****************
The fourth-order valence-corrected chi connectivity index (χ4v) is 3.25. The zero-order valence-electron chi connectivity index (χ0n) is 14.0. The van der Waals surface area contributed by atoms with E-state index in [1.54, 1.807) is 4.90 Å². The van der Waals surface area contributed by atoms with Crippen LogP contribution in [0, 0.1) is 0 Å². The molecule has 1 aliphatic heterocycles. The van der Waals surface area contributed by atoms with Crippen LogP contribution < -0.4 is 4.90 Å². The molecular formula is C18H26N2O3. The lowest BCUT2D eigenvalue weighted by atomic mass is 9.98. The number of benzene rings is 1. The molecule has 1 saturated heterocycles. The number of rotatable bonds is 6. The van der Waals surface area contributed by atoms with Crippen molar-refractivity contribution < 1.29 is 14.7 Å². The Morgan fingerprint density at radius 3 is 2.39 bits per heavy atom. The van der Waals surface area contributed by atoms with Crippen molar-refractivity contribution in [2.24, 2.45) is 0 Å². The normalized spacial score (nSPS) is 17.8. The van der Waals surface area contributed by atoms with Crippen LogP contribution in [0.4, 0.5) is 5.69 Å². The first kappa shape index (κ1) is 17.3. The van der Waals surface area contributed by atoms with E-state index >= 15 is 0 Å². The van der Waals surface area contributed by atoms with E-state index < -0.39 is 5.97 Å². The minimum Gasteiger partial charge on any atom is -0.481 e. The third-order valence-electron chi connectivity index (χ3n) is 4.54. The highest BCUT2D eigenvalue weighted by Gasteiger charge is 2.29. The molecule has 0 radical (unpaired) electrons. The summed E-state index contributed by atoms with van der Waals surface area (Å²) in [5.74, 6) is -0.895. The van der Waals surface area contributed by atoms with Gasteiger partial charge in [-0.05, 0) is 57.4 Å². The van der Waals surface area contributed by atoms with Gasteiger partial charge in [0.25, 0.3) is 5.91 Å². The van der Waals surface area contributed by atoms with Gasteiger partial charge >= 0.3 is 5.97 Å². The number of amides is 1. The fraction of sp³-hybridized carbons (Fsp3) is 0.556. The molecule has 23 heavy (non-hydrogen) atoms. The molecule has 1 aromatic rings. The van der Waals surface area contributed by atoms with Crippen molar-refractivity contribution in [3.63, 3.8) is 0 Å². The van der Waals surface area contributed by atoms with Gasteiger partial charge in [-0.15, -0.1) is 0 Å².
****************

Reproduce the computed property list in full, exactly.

The fourth-order valence-corrected chi connectivity index (χ4v) is 3.25. The zero-order valence-electron chi connectivity index (χ0n) is 14.0. The van der Waals surface area contributed by atoms with E-state index in [1.54, 1.807) is 4.90 Å². The van der Waals surface area contributed by atoms with Crippen LogP contribution in [0, 0.1) is 0 Å². The molecule has 1 aliphatic heterocycles. The van der Waals surface area contributed by atoms with Crippen LogP contribution < -0.4 is 4.90 Å². The molecular formula is C18H26N2O3. The lowest BCUT2D eigenvalue weighted by atomic mass is 9.98. The number of benzene rings is 1. The molecule has 1 saturated heterocycles. The number of rotatable bonds is 6. The van der Waals surface area contributed by atoms with Crippen molar-refractivity contribution < 1.29 is 14.7 Å². The Morgan fingerprint density at radius 3 is 2.39 bits per heavy atom. The van der Waals surface area contributed by atoms with Crippen molar-refractivity contribution in [2.24, 2.45) is 0 Å². The normalized spacial score (nSPS) is 17.8. The van der Waals surface area contributed by atoms with Crippen LogP contribution in [0.4, 0.5) is 5.69 Å². The first kappa shape index (κ1) is 17.3. The van der Waals surface area contributed by atoms with E-state index >= 15 is 0 Å². The van der Waals surface area contributed by atoms with E-state index < -0.39 is 5.97 Å². The minimum Gasteiger partial charge on any atom is -0.481 e. The third-order valence-electron chi connectivity index (χ3n) is 4.54. The highest BCUT2D eigenvalue weighted by Gasteiger charge is 2.29. The molecule has 0 radical (unpaired) electrons. The summed E-state index contributed by atoms with van der Waals surface area (Å²) in [5.74, 6) is -0.895. The van der Waals surface area contributed by atoms with Gasteiger partial charge in [-0.05, 0) is 57.4 Å². The van der Waals surface area contributed by atoms with Gasteiger partial charge in [0.25, 0.3) is 5.91 Å². The van der Waals surface area contributed by atoms with Gasteiger partial charge >= 0.3 is 5.97 Å². The number of amides is 1. The fraction of sp³-hybridized carbons (Fsp3) is 0.556. The molecule has 23 heavy (non-hydrogen) atoms. The molecule has 1 aromatic rings. The van der Waals surface area contributed by atoms with Crippen molar-refractivity contribution in [3.63, 3.8) is 0 Å². The van der Waals surface area contributed by atoms with Gasteiger partial charge in [-0.15, -0.1) is 0 Å².